Anti-Gaddafi fighters control large parts of Libya, including some of the cities around the capital Tripoli [AFP]

A UK diplomat and a special forces team accompanying him are said to have been taken captive by Libyan rebels in the town of Benghazi, Libya's second city.

Sources in Benghazi confirmed that they were holding members of a British special forces team, saying that they were treating them well.

"They [the fighters] did capture some British special forces. They could not ascertain if they were friends or foes," the Reuters news agency reported a source in rebel-held Benghazi as saying.

"For our safety we are holding them and we expect this situation to be resolved soon."

The Geneva-based Human Rights Solidarity group, which employs a number of Libyan exiles, also said that an eight-person special forces team had been captured.

The UK's Sunday Times newspaper earlier reported that Libyan rebels had captured members of Britain's elite special forces, the Special Air Service (SAS), in the east after a secret diplomatic mission to make contact with Libyan opposition leaders backfired.

Diplomatic mission

Fuelling speculation, Liam Fox, the British defence minister, speaking on BBC television, confirmed that a diplomatic mission team was in Benghazi.

"I can confirm that a small British diplomatic team is in Benghazi," he said. "We are in touch with them but it would be inappropriate for me to comment further."

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The Sunday Times claimed that the uninvited appearance of the SAS alongside  the diplomat "angered Libyan opposition figures who ordered the soldiers to be locked up in a military base".

Libya has seen weeks of violence in protest against the rule of Muammar Gaddafi, the Libyan leader, with much of the country - the east and many cities around the capital - now thought to be held by anti-Gaddafi fighters.

World leaders, including Britain, have condemned Gaddafi's use of force against his own people in attempting to quell the protests.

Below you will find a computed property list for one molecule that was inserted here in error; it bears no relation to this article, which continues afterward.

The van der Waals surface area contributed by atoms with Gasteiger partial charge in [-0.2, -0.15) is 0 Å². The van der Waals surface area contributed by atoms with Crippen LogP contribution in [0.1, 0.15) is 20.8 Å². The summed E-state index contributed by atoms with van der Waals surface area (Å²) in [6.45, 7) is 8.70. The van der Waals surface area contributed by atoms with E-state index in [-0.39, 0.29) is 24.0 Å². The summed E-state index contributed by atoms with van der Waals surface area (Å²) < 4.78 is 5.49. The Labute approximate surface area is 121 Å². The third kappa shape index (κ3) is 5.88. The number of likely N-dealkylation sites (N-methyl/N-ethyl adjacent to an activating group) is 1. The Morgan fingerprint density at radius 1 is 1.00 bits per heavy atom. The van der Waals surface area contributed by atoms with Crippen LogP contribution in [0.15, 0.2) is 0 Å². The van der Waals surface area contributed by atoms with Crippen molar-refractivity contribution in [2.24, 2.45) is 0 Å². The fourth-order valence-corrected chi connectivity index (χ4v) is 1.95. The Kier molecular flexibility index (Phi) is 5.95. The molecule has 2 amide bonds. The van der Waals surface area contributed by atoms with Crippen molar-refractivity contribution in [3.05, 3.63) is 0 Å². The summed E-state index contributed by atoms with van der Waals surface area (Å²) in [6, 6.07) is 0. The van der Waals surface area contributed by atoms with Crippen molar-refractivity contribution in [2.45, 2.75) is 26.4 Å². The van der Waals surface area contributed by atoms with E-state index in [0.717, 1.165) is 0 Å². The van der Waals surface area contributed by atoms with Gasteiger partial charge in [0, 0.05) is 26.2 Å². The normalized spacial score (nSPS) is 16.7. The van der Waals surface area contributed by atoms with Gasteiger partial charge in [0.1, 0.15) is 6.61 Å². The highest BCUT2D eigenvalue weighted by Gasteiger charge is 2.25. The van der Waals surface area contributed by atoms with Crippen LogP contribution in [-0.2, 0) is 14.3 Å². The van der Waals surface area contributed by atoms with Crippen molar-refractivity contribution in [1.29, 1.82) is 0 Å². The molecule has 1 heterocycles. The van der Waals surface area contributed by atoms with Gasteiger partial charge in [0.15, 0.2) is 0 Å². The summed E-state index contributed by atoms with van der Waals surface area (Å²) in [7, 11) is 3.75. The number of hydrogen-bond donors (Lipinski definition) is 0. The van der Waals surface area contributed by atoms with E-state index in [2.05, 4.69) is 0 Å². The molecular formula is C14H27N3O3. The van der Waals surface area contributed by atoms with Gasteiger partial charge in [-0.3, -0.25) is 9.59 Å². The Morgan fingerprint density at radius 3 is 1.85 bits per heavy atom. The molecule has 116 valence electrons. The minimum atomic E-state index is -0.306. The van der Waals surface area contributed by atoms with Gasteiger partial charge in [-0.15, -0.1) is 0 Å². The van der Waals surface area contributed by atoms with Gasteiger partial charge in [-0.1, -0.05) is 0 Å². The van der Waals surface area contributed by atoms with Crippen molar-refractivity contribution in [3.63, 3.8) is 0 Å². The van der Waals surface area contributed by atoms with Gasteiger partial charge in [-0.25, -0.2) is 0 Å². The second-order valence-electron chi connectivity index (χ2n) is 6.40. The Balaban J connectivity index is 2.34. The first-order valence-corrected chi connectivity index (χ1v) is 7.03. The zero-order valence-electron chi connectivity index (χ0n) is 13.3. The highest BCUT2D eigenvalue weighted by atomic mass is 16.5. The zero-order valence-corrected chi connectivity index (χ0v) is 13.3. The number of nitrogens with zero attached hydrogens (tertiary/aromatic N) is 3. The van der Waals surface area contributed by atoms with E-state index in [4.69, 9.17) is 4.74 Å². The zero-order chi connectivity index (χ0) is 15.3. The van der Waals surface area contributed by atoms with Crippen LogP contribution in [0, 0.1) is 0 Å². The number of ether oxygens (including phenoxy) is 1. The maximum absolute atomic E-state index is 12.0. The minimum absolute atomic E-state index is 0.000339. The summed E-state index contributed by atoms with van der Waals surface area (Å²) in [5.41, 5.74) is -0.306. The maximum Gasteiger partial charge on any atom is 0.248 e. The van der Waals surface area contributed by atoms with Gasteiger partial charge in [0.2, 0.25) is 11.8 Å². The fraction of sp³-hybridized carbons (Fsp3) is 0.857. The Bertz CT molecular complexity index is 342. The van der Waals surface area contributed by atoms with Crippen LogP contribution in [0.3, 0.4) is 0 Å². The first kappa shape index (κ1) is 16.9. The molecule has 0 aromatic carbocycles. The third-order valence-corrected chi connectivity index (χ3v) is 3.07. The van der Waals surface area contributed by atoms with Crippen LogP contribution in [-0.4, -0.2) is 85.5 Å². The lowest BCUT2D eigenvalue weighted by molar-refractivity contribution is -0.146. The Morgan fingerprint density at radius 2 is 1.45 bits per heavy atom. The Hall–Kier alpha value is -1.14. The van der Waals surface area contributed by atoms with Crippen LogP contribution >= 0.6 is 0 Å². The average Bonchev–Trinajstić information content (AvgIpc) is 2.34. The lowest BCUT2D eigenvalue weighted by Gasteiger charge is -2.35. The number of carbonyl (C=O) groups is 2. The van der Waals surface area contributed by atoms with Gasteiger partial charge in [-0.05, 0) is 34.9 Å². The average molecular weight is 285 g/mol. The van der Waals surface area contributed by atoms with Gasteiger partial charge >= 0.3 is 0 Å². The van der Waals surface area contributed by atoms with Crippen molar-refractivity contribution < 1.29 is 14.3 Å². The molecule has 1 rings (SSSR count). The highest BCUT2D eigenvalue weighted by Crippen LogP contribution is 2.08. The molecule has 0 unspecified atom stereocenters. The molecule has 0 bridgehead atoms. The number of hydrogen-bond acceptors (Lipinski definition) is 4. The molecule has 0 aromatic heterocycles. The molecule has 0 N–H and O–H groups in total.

The Sunday Times said that a British source, who confirmed the men had been detained, said the diplomat they were protecting had wanted to make contact with the rebels to prepare the way for a visit by a senior colleague.

Opponents of Gaddafi "fear he could use any evidence of Western military interference to rally patriotic support for his regime", the paper said.

Awkward position

Rory Challands, Al Jazeera's correspondent in London, said the situation appears to have put the British government in an awkward position.

"The SAS is widely thought of - at least inside Britain - as being one of the best-trained special forces units in the world, so for them to have been taken captive by a reasonably small group of rebels would be rather humiliating for them," he said.

"But it's also quite embarrassing for the British government because if they are making these secret efforts at diplomatic contact with opposition forces inside Libya, then this will have blown that right open and those are the kind of negotiations that Britain would rather keep under wraps."

David Cameron, the UK prime minister, last week said Western countries should be stepping up contact with the Libyan opposition to gain a greater understanding of their intentions.

He also courted controversy by suggesting the UK might be willing to arm rebel fighters in Libya.

Source: Al Jazeera and agencies